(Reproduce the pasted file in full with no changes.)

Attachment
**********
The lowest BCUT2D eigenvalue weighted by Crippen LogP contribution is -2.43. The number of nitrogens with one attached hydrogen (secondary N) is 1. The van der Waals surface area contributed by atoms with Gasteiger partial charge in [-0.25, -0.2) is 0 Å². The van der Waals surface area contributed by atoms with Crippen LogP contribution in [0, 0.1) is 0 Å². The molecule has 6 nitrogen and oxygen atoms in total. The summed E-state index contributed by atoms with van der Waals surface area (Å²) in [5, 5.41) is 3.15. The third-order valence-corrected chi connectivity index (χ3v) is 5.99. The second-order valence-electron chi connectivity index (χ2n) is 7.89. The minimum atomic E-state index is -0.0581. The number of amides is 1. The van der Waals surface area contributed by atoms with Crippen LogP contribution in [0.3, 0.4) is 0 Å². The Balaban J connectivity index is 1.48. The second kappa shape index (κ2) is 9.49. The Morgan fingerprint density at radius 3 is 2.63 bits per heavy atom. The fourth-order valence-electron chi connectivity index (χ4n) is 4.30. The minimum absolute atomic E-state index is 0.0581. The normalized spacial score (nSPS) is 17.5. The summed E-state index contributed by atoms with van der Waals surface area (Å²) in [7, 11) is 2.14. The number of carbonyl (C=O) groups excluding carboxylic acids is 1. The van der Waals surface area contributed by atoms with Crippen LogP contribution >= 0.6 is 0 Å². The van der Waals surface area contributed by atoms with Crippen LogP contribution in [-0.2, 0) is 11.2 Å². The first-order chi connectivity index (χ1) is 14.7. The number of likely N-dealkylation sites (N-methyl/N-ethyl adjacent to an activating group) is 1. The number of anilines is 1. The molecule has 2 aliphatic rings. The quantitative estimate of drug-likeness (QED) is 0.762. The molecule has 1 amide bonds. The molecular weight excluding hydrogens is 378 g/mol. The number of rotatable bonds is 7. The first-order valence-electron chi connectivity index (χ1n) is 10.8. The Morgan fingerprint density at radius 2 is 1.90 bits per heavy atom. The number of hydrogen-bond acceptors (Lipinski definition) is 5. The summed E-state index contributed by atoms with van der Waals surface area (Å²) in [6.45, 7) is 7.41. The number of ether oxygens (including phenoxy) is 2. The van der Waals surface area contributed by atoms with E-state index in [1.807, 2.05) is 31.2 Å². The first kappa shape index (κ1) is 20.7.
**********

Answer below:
The lowest BCUT2D eigenvalue weighted by Crippen LogP contribution is -2.43. The number of nitrogens with one attached hydrogen (secondary N) is 1. The van der Waals surface area contributed by atoms with Gasteiger partial charge in [-0.25, -0.2) is 0 Å². The van der Waals surface area contributed by atoms with Crippen LogP contribution in [0, 0.1) is 0 Å². The molecule has 6 nitrogen and oxygen atoms in total. The summed E-state index contributed by atoms with van der Waals surface area (Å²) in [5, 5.41) is 3.15. The third-order valence-corrected chi connectivity index (χ3v) is 5.99. The second-order valence-electron chi connectivity index (χ2n) is 7.89. The minimum atomic E-state index is -0.0581. The number of amides is 1. The van der Waals surface area contributed by atoms with Crippen LogP contribution in [0.3, 0.4) is 0 Å². The Balaban J connectivity index is 1.48. The second kappa shape index (κ2) is 9.49. The Morgan fingerprint density at radius 3 is 2.63 bits per heavy atom. The fourth-order valence-electron chi connectivity index (χ4n) is 4.30. The minimum absolute atomic E-state index is 0.0581. The normalized spacial score (nSPS) is 17.5. The summed E-state index contributed by atoms with van der Waals surface area (Å²) in [7, 11) is 2.14. The number of carbonyl (C=O) groups excluding carboxylic acids is 1. The van der Waals surface area contributed by atoms with Crippen LogP contribution >= 0.6 is 0 Å². The van der Waals surface area contributed by atoms with Crippen LogP contribution in [-0.2, 0) is 11.2 Å². The first-order chi connectivity index (χ1) is 14.7. The number of likely N-dealkylation sites (N-methyl/N-ethyl adjacent to an activating group) is 1. The number of anilines is 1. The molecule has 2 aliphatic rings. The quantitative estimate of drug-likeness (QED) is 0.762. The molecule has 1 amide bonds. The molecular weight excluding hydrogens is 378 g/mol. The number of rotatable bonds is 7. The first-order valence-electron chi connectivity index (χ1n) is 10.8. The Morgan fingerprint density at radius 2 is 1.90 bits per heavy atom. The number of hydrogen-bond acceptors (Lipinski definition) is 5. The summed E-state index contributed by atoms with van der Waals surface area (Å²) in [6.45, 7) is 7.41. The number of ether oxygens (including phenoxy) is 2. The van der Waals surface area contributed by atoms with E-state index in [1.807, 2.05) is 31.2 Å². The first kappa shape index (κ1) is 20.7.